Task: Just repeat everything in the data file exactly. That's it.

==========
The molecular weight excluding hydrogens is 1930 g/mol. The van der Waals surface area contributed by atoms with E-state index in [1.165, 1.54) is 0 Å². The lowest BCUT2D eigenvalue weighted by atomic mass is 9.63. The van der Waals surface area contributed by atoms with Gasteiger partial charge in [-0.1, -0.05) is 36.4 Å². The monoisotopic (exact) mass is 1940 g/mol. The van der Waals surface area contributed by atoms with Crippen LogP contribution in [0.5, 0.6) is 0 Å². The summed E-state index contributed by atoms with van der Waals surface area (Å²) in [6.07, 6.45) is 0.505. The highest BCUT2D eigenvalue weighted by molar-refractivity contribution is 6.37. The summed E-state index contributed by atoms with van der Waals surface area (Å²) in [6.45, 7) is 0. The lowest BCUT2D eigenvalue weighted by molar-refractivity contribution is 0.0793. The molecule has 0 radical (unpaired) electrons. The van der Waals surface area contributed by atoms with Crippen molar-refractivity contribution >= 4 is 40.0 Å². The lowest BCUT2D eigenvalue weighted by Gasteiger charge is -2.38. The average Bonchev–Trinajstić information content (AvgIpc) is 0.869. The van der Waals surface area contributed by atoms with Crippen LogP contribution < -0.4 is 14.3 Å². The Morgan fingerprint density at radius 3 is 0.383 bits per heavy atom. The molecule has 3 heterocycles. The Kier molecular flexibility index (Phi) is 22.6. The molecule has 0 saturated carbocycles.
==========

The molecular weight excluding hydrogens is 1930 g/mol. The van der Waals surface area contributed by atoms with E-state index in [1.165, 1.54) is 0 Å². The lowest BCUT2D eigenvalue weighted by atomic mass is 9.63. The van der Waals surface area contributed by atoms with Gasteiger partial charge in [-0.1, -0.05) is 36.4 Å². The monoisotopic (exact) mass is 1940 g/mol. The van der Waals surface area contributed by atoms with Crippen LogP contribution in [0.5, 0.6) is 0 Å². The summed E-state index contributed by atoms with van der Waals surface area (Å²) in [6.07, 6.45) is 0.505. The highest BCUT2D eigenvalue weighted by molar-refractivity contribution is 6.37. The summed E-state index contributed by atoms with van der Waals surface area (Å²) in [6.45, 7) is 0. The lowest BCUT2D eigenvalue weighted by molar-refractivity contribution is 0.0793. The molecule has 0 radical (unpaired) electrons. The van der Waals surface area contributed by atoms with Crippen molar-refractivity contribution >= 4 is 40.0 Å². The lowest BCUT2D eigenvalue weighted by Gasteiger charge is -2.38. The average Bonchev–Trinajstić information content (AvgIpc) is 0.869. The van der Waals surface area contributed by atoms with Crippen LogP contribution < -0.4 is 14.3 Å². The Morgan fingerprint density at radius 3 is 0.383 bits per heavy atom. The molecule has 3 heterocycles. The Kier molecular flexibility index (Phi) is 22.6. The molecule has 0 saturated carbocycles.